1. Good point, and the 1920-30s as well, so maybe the dialogue is well placed. Oh you have it as well! Well, then I’ll be curious about your review 🙂

  3. This is a new book to me. I’m glad to see your review! I am on the fence about historical magical realism/fantasy myself. I am always drawn to these sorts of books, but I am almost *consistently* betrayed. I guess that’s because nothing will ever hold up to The Night Circus. 😉

    I haven’t heard of this book before, but it sounds up my alley. I’m soooo glad to see male protagonists! Particularly ones who aren’t buff 18-year-old hunks. Ugh. I’m so over that. I am definitely drawn to this novel, but your comment about pacing makes me a bit anxious to pick it up. Poor pacing can quickly turn a novel into a DNF for me. O_o
    Jackie B. recently posted…Anne of Green Gables ReviewMy Profile

    1. I still haven’t read the Night Circus! But I also have a complicated relationship with magical realism. Most books just do it in a very cringy way and I usually dislike it xD so I can definitely second those feels.
      And yeah, the protagonists were so different from the typical ones, I loved it. This book did have problems, but in the end the good just outweighed the bad for sure. I can say that the word “quaint” fits it quite well, in the good sense, of course. And yeah, the pacing isn’t that good with this one. But I’m hoping the next ones in the series will pick it up 🙂

      1. You should read The Night Circus. It’s one of my favoritest books of all time. You’re welcome to dislike it, but I think you might enjoy it… 🙂

        We always take a risk with a debut novel. I am not nearly as brave as you are; I don’t read debuts that often. Pacing, characters, plot– these could all be forfeit! We never know! I’ll keep an eye on this author and see how the next book does. I am always willing to wait. 😉
        Jackie B. recently posted…Anne of Green Gables ReviewMy Profile

        1. One day I’ll read it, it’s on my TBR 🙂
          To be honest, I never pay attention to whether it’s a debit or not. I just read what it’s about and usually just miss anything author related. Not knowing is the best sometimes 😀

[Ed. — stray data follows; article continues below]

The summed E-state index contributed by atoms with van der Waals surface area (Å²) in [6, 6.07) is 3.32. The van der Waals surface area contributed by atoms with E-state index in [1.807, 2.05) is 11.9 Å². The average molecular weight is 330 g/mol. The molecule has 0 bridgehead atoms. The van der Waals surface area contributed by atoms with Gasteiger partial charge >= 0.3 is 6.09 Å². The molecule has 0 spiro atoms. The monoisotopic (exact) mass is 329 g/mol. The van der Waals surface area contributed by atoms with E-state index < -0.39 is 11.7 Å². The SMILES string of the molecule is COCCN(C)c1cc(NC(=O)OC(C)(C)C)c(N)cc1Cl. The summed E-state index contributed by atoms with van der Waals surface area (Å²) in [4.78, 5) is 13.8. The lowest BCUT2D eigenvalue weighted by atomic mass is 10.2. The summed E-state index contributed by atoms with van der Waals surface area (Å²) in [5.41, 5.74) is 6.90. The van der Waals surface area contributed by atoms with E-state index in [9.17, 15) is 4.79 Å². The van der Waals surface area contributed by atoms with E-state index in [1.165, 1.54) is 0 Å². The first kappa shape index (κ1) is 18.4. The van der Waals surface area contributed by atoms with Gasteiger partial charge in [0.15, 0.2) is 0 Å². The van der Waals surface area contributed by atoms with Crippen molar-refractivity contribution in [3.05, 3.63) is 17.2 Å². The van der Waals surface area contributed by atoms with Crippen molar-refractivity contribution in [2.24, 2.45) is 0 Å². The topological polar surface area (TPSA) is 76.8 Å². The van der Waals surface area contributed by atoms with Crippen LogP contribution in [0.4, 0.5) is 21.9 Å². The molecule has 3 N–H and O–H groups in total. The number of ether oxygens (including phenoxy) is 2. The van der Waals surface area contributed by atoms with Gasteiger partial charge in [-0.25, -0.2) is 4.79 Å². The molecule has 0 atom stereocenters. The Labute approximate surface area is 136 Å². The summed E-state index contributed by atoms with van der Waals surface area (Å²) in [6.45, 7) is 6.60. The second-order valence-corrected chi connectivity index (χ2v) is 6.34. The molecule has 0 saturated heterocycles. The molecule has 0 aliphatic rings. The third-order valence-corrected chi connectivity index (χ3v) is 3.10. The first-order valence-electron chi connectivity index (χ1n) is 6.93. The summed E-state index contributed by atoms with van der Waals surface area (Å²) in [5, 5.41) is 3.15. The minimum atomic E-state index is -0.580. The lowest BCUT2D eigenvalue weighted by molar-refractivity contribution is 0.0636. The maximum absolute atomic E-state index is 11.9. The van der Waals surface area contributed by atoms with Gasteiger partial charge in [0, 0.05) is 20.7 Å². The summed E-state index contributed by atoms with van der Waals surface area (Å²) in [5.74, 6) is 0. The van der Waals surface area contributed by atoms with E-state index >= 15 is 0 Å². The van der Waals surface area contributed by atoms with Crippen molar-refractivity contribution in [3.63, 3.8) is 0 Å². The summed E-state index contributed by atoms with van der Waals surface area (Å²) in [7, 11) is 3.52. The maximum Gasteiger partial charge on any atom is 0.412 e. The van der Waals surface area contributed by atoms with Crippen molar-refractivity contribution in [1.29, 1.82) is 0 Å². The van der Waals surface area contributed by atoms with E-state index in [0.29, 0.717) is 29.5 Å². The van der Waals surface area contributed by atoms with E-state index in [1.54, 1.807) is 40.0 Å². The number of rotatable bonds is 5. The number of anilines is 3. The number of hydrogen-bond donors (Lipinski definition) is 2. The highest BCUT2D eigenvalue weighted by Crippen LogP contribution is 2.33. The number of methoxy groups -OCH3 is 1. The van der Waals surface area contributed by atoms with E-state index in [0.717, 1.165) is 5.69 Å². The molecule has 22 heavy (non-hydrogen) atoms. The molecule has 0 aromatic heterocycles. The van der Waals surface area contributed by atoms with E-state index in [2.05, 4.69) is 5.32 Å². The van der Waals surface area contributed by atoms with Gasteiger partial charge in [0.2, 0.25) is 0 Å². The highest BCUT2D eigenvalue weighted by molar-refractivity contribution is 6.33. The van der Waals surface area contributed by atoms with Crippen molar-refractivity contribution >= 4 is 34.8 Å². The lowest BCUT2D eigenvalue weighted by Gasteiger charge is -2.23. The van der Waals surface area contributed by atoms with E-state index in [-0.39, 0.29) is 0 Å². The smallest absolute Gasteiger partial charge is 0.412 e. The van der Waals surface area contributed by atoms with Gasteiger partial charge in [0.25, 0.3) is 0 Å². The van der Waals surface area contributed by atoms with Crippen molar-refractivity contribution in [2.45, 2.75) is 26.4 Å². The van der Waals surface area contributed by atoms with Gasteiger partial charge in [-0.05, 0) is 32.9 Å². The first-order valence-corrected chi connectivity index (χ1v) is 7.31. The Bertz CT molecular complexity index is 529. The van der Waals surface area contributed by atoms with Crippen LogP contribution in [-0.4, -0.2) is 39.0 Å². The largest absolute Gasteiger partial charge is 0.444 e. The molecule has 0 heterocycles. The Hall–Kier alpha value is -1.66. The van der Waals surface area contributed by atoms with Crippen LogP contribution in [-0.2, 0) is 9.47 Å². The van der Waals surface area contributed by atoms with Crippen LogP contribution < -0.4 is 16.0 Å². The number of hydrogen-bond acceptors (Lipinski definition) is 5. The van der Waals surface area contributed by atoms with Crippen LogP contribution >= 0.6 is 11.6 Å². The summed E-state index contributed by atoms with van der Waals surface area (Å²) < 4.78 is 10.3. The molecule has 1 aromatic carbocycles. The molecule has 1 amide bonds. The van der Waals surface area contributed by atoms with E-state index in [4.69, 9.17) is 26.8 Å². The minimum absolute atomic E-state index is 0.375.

1. Yeah, I normally like strong females as well 🙂 but it’s just that nobody writes about boys, you know? They only write about new adult men or men in general 😀 where are the boys?? 😀
      The second part will be released quite soon, hope you get a chance to check out this one 🙂

    1. Well, it’s very hard for writers to write from different perspectives. I’m not sure everyone should, I mean, maybe you’re best off writing what you know, right? Although you do have sons, so you kind of have at least part of that experience. Have you read The Girl With All The Gifts? That’s an instance of a male author writing females SO WELL I initially thought he was female. Ha! Now that’s skill.
      BTW, whatchoo writin’? 🙂

      1. oh… male writers writing female characters is…interesting! LOL coincidentally my next post talks about that 😉 I went to add the Girl With All The Gifts and it was already on my TBR! It says “perfect for fans of Stephen King, Justin Cronin, and Neil Gaiman.” SO WOOOOOOW I just put it on the “reading next” shelf! thanks for the recommendation!

        Aww thx for asking about my writing!

        So… my first WIP is a dark urban fantasy/apocalyptic that spans from the end of WWII 1945 to 2020 and includes locations around the world like Spain and the Amazon but it’s mostly set up in Israel and the US [write what you know LOL! I agree!]. I haven’t been to Israel [YET! it’s in my list] but I’ve been to the other 3 places 🙂 Though it’s NOT about Jewish people it touches on some Jewish mythology, the Holocaust and the creation of the state of Israel. Something that happens in a and concentration camps is kind of an inciting incident. 🙂

        Then about two weeks ago I started another WIP that is also a dark urban fantasy set up in the Caribbean [South Florida, Cuba, Haiti and Mexico) and has some “brujeria”, “santeria” and voodoo 🙂 This new one is driving me crazy!, I hope to stop taking and outlining so I can finish the first one and send it to Beta readers!
        Dragonfly @ Our Familiarium recently posted…#AmReading & #AmWriting… Some!My Profile

        1. Really? Is your next post posted yet, or is it just scheduled? I sure hope I don’t miss that, quite curious about what you have to say about that topic 🙂